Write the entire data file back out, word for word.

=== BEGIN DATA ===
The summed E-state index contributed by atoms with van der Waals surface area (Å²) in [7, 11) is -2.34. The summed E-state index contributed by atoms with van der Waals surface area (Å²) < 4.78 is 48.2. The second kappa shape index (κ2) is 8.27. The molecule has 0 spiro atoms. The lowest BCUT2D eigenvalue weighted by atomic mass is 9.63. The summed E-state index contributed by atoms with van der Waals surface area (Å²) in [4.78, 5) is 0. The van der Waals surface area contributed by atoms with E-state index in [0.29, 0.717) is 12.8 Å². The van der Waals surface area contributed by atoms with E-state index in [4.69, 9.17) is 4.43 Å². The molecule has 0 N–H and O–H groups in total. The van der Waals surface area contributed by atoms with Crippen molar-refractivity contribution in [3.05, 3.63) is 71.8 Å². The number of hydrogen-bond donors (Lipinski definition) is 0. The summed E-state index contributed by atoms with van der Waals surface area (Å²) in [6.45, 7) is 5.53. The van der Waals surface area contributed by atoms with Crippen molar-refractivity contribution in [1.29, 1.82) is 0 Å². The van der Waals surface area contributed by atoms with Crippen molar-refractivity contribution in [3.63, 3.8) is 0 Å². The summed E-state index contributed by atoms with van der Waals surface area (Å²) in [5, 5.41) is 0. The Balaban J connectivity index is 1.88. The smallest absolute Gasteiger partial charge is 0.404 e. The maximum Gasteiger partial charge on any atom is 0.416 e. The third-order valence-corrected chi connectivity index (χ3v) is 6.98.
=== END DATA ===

The summed E-state index contributed by atoms with van der Waals surface area (Å²) in [7, 11) is -2.34. The summed E-state index contributed by atoms with van der Waals surface area (Å²) < 4.78 is 48.2. The second kappa shape index (κ2) is 8.27. The molecule has 0 spiro atoms. The lowest BCUT2D eigenvalue weighted by atomic mass is 9.63. The summed E-state index contributed by atoms with van der Waals surface area (Å²) in [4.78, 5) is 0. The van der Waals surface area contributed by atoms with E-state index in [0.29, 0.717) is 12.8 Å². The van der Waals surface area contributed by atoms with E-state index in [4.69, 9.17) is 4.43 Å². The molecule has 0 N–H and O–H groups in total. The van der Waals surface area contributed by atoms with Crippen molar-refractivity contribution in [3.05, 3.63) is 71.8 Å². The number of hydrogen-bond donors (Lipinski definition) is 0. The summed E-state index contributed by atoms with van der Waals surface area (Å²) in [6.45, 7) is 5.53. The van der Waals surface area contributed by atoms with Crippen molar-refractivity contribution in [1.29, 1.82) is 0 Å². The van der Waals surface area contributed by atoms with Crippen molar-refractivity contribution in [3.63, 3.8) is 0 Å². The summed E-state index contributed by atoms with van der Waals surface area (Å²) in [5, 5.41) is 0. The Balaban J connectivity index is 1.88. The smallest absolute Gasteiger partial charge is 0.404 e. The maximum Gasteiger partial charge on any atom is 0.416 e. The third-order valence-corrected chi connectivity index (χ3v) is 6.98.